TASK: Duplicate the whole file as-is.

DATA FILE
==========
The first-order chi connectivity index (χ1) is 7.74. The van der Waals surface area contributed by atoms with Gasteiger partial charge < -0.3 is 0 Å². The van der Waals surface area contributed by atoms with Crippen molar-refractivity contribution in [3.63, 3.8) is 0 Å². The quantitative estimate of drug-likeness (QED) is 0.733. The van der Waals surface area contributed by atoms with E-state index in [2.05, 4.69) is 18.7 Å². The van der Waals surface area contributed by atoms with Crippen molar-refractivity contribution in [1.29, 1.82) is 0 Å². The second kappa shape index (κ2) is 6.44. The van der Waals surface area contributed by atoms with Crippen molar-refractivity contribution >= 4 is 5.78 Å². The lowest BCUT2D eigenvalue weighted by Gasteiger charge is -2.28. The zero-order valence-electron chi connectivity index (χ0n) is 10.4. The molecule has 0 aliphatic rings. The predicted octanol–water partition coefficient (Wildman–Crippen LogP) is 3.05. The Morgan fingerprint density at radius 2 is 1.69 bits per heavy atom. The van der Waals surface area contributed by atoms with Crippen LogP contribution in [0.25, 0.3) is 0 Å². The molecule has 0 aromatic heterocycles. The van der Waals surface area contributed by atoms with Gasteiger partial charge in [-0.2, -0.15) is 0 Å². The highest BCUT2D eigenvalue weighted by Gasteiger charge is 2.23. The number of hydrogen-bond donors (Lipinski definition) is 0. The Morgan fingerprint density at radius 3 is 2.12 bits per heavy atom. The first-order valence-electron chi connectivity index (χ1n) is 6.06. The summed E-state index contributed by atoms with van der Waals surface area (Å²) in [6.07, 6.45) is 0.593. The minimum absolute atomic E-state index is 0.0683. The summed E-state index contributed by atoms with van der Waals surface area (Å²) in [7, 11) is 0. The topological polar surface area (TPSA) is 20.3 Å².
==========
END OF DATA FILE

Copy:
The first-order chi connectivity index (χ1) is 7.74. The van der Waals surface area contributed by atoms with Gasteiger partial charge < -0.3 is 0 Å². The van der Waals surface area contributed by atoms with Crippen molar-refractivity contribution in [3.63, 3.8) is 0 Å². The quantitative estimate of drug-likeness (QED) is 0.733. The van der Waals surface area contributed by atoms with E-state index in [2.05, 4.69) is 18.7 Å². The van der Waals surface area contributed by atoms with Crippen molar-refractivity contribution in [1.29, 1.82) is 0 Å². The second kappa shape index (κ2) is 6.44. The van der Waals surface area contributed by atoms with Crippen molar-refractivity contribution >= 4 is 5.78 Å². The lowest BCUT2D eigenvalue weighted by Gasteiger charge is -2.28. The zero-order valence-electron chi connectivity index (χ0n) is 10.4. The molecule has 0 aliphatic rings. The predicted octanol–water partition coefficient (Wildman–Crippen LogP) is 3.05. The Morgan fingerprint density at radius 2 is 1.69 bits per heavy atom. The van der Waals surface area contributed by atoms with Crippen LogP contribution in [0.25, 0.3) is 0 Å². The molecule has 0 aromatic heterocycles. The van der Waals surface area contributed by atoms with Gasteiger partial charge in [-0.2, -0.15) is 0 Å². The highest BCUT2D eigenvalue weighted by Gasteiger charge is 2.23. The number of hydrogen-bond donors (Lipinski definition) is 0. The Morgan fingerprint density at radius 3 is 2.12 bits per heavy atom. The first-order valence-electron chi connectivity index (χ1n) is 6.06. The summed E-state index contributed by atoms with van der Waals surface area (Å²) in [6.07, 6.45) is 0.593. The minimum absolute atomic E-state index is 0.0683. The summed E-state index contributed by atoms with van der Waals surface area (Å²) in [7, 11) is 0. The topological polar surface area (TPSA) is 20.3 Å².